Category: dealing with bad reviews

Jeff Baker Psychic; Burn It to The Ground Productions

Jeff Baker Psychic

I have to shamelessly admit that I have always been a strong believer in anything spiritual…or of a metaphysical nature like this. In fact, I have been going to mediums and psychics (for lack of better words) for many years and I’ve found some that blew me away. I don’t go on a regular basis; just when I feel the need to learn something that I can’t learn any other way. At various times, when the psychic is good and the energy is just right, I’ve even contacted old friends who have passed on. The most recent psychic I found actually helped me deal with book reviews in a very interesting, scary way.

I know that sounds ridiculous to some. And I am on record as someone who has never complained or spoken openly about a bad review to anyone. I’ve always taken them in my stride, but sometimes we all need some kind of comfort. And sometimes we don’t think a review is fair, especially if every single gay romance the reviewer reviewed has five stars and yours has one. So I found my comfort with a psychic for a while. She would make up little dolls and we would stick pins in them. At the time, I just thought it was something cathartic and didn’t think anything would happen. But I actually had to stop this because of something that happened I still can’t explain. I won’t go into detail about this, but it involved a bad review from an online book reviewer, a doll with pins, and something terrible happening to the book reviewer in a way that rendered her unable to read again. Maybe it was just coincidence. But I didn’t want to take any chances after that. Not even the worst book review is worth that.

In any event, I found Jeff Baker through social media and I couldn’t resist checking him out. I have not contacted him yet, but I’m getting very strong urges. His web site looks very good, and very easy to navigate. And from what I’ve seen he’s also hands on, so to speak, where he actually isn’t too grand to communicate with his followers on social media.

Jeff Baker is a Conduit and an Empathic Healer. He is often referred to as a psychic or medium or medical intuitive. These are all just terms that characterize a giftedness that people find hard to describe. He prefers to just to be known as a person who is a conduit for healing in all the services that he offers. Although his gifts lay in almost all of these “esoteric” areas, Jeff feels that the work he does is grounded in Spirituality and is therefore practically applicable on a real and reasoned human level. And as a conduit, he prefers to not take credit for the work he does but he will say, “I am part of it for sure, but it is innate faith in yourself and what I do that makes the marriage work”. For that reason Jeff does not take on every case that is submitted and prefers to help those that he can’t by training them to be their own healers!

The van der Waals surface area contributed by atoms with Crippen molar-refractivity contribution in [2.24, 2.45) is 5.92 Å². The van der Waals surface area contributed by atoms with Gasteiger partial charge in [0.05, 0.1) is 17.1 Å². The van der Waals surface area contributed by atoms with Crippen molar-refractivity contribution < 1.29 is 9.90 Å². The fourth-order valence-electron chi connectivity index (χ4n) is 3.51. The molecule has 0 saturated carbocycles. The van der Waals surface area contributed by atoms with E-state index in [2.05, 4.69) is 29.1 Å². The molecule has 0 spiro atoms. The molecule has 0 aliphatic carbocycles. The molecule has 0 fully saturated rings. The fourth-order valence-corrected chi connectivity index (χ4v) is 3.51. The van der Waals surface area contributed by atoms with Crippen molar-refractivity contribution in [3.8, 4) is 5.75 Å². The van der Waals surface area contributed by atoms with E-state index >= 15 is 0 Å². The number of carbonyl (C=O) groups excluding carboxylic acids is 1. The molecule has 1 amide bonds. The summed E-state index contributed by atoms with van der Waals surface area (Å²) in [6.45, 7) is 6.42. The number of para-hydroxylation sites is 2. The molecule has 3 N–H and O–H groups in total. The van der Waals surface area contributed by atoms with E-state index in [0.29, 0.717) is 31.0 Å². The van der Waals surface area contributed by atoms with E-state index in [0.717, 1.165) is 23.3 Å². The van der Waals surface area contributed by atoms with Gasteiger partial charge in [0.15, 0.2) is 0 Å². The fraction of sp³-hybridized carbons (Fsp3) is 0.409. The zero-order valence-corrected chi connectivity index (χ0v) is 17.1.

Burn It to The Ground Productions

I’m not sure how Jeff Baker is connected to this next link/web site, but I found the link on his web site and it looks very interesting. I’m not even certain is Jeff Baker is a gay psychic, which doesn’t really matter one way or the other. I just thought it look interesting and I wanted to share.

Burn it to the Ground Productions is currently working on pre-production for a documentary on LGBT rights and issues. This will explore how the LGBT community has been perceived, and discriminated against over the past 100 years, covering all ages, races, and backgrounds. Above all we will examine how love has no gender in a way that is accessible for all. If you are interested in participating and sharing your story, please email Juliett on the contacts tab, and she will get back with you shortly.

Dealing With a Bad Review: Thoughts From Erika Dreifus

I’ve been wanting to post about this for a while and time kept slipping away. If you’re a published author, you’ve most likely already felt the sting of a bad review. If you’re a published author and you haven’t experienced this yet, you will.

The post to which I’m linking is guest post on the David Abrams blog, The Quivering Pen. Erika Dreifus wrote the guest post in a positive voice, in order to help other authors learn how to deal with their first bad review…or bad reviews in general.

This line made me smile:

In this age of Google alerts, that might seem impressive indeed.

I smiled because I stopped all google alerts after my own first bad review…a scathing review where the reviewer roasted the book, in public, spelled my name wrong, and misled readers to believe scenes I’d written that were intended to be satirical were serious. In fact, the review was written to laugh at the book, laugh at me, and laugh at my publisher. But more than that, the reviewer, an angry woman, didn’t “get” gay humor and never will. I figured I didn’t need google alerts to point me in the direction of reviews like this, so I stopped them short and never used them again. And the book I’m talking about turned out to be a bestseller and is still getting good reviews from readers.